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MENOPUR® should only be used by physicians who are experienced in infertility treatment. MENOPUR® contains gonadotropic substances capable of causing in women, Ovarian Hyperstimulation Syndrome (OHSS) with or without pulmonary or vascular complications and multiple births. Gonadotropin therapy requires the availability of appropriate monitoring facilities. Use the lowest effective dose.
Abnormal Ovarian Enlargement
In order to minimize the hazards associated with abnormal ovarian enlargement that may occur with MENOPUR® therapy, treatment should be individualized and the lowest effective dose should be used [see DOSAGE AND ADMINISTRATION]. Use of ultrasound monitoring of ovarian response and/or measurement of serum estradiol levels is important to minimize the risk of ovarian stimulation.
If the ovaries are abnormally enlarged on the last day of MENOPUR® therapy, hCG should not be administered in order to reduce the chance of developing Ovarian Hyperstimulation Syndrome (OHSS). Prohibit intercourse in women with significant ovarian enlargement because of the danger of hemoperitoneum resulting from rupture of ovarian cysts.
Ovarian Hyperstimulation Syndrome (OHSS)
OHSS is a medical event distinct from uncomplicated ovarian enlargement and may progress rapidly to become a serious medical event. OHSS is characterized by a dramatic increase in vascular permeability, which can result in a rapid accumulation of fluid in the peritoneal cavity, thorax, and potentially, the pericardium. The early warning signs of development of OHSS are severe pelvic pain, nausea, vomiting, and weight gain. Abdominal pain, abdominal distension, gastrointestinal symptoms including nausea, vomiting and diarrhea, severe ovarian enlargement, weight gain, dyspnea, and oliguria have been reported with OHSS. Clinical evaluation may reveal hypovolemia, hemoconcentration, electrolyte imbalances, ascites, hemoperitoneum, pleural effusion, hydrothorax, acute pulmonary distress, and thromboembolic reactions. Transient liver function test abnormalities suggestive of hepatic dysfunction, with or without morphologic changes on liver biopsy, have been reported in association with OHSS.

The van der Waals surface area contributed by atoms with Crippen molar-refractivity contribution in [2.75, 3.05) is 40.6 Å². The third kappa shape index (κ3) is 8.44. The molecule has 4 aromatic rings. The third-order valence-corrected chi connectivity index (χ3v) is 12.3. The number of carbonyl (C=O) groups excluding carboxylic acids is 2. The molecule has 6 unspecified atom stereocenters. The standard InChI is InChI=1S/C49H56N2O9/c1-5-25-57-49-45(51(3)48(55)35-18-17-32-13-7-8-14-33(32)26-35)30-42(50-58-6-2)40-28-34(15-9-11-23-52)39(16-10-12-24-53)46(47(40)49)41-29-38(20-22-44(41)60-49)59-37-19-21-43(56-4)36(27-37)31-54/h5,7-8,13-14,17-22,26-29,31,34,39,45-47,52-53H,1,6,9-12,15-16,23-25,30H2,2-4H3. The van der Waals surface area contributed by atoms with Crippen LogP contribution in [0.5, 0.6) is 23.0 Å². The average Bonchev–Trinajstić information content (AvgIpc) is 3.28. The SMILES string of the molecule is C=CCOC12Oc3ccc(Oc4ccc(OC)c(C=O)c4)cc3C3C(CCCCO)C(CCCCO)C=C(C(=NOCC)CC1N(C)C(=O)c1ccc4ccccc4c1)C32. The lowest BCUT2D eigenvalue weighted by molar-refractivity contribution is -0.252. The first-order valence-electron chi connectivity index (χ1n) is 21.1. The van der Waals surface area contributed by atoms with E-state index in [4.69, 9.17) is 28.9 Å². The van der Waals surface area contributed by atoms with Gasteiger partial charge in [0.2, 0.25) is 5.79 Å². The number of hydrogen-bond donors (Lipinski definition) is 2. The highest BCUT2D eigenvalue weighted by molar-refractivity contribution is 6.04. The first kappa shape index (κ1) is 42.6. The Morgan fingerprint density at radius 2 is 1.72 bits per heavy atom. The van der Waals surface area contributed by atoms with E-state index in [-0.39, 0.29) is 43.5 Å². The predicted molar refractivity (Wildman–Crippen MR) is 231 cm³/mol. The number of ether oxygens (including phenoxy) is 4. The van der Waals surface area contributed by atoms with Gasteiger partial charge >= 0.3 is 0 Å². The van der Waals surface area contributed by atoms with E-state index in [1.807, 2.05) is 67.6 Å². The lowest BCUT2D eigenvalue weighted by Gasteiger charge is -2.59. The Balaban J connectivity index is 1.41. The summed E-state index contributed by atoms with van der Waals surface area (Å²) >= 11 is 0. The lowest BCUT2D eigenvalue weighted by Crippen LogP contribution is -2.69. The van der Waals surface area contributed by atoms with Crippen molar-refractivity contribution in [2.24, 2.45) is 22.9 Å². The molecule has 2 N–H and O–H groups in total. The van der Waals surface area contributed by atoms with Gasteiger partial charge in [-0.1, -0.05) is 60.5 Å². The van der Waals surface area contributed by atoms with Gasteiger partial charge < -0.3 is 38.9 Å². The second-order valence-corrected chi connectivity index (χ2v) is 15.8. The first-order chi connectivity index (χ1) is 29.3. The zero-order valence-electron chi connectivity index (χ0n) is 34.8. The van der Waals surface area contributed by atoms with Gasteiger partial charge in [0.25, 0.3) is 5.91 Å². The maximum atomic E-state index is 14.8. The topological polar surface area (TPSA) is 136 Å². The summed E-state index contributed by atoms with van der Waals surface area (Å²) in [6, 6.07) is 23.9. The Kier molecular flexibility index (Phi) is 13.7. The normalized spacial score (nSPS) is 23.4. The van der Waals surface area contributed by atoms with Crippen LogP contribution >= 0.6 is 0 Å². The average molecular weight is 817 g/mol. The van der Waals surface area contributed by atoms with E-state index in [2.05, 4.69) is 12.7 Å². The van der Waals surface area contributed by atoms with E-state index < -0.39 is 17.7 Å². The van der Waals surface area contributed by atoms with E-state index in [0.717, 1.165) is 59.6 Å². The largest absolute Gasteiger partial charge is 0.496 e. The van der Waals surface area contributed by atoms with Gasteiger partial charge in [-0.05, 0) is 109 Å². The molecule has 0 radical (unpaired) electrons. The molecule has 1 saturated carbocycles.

OHSS occurs after gonadotropin treatment has been discontinued and it can develop rapidly, reaching its maximum about seven to ten days following treatment. Usually, OHSS resolves spontaneously with the onset of menses. If there is evidence that OHSS may be developing prior to hCG administration, the hCG must be withheld.
Cases of OHSS are more common, more severe, and more protracted if pregnancy occurs; therefore, women should be assessed for the development of OHSS for at least two weeks after hCG administration.
If serious OHSS occurs, gonadotropins, including hCG, should be stopped and consideration should be given as to whether the woman needs to be hospitalized. Treatment is primarily symptomatic and overall should consist of bed rest, fluid and electrolyte management, and analgesics (if needed). Because the use of diuretics can accentuate the diminished intravascular volume, diuretics should be avoided except in the late phase of resolution as described below. The management of OHSS may be divided into three phases as follows:
- Acute Phase:
Management should be directed at preventing hemoconcentration due to loss of intravascular volume to the third space and minimizing the risk of thromboembolic phenomena and kidney damage. Fluid intake and output, weight, hematocrit, serum and urinary electrolytes, urine specific gravity, BUN and creatinine, total proteins with albumin: globulin ratio, coagulation studies, electrocardiogram to monitor for hyperkalemia, and abdominal girth should be thoroughly assessed daily or more often based on the clinical need. Treatment, consisting of limited intravenous fluids, electrolytes, human serum albumin, is intended to normalize electrolytes while maintaining an acceptable but somewhat reduced intravascular volume. Full correction of the intravascular volume deficit may lead to an unacceptable increase in the amount of third space fluid accumulation.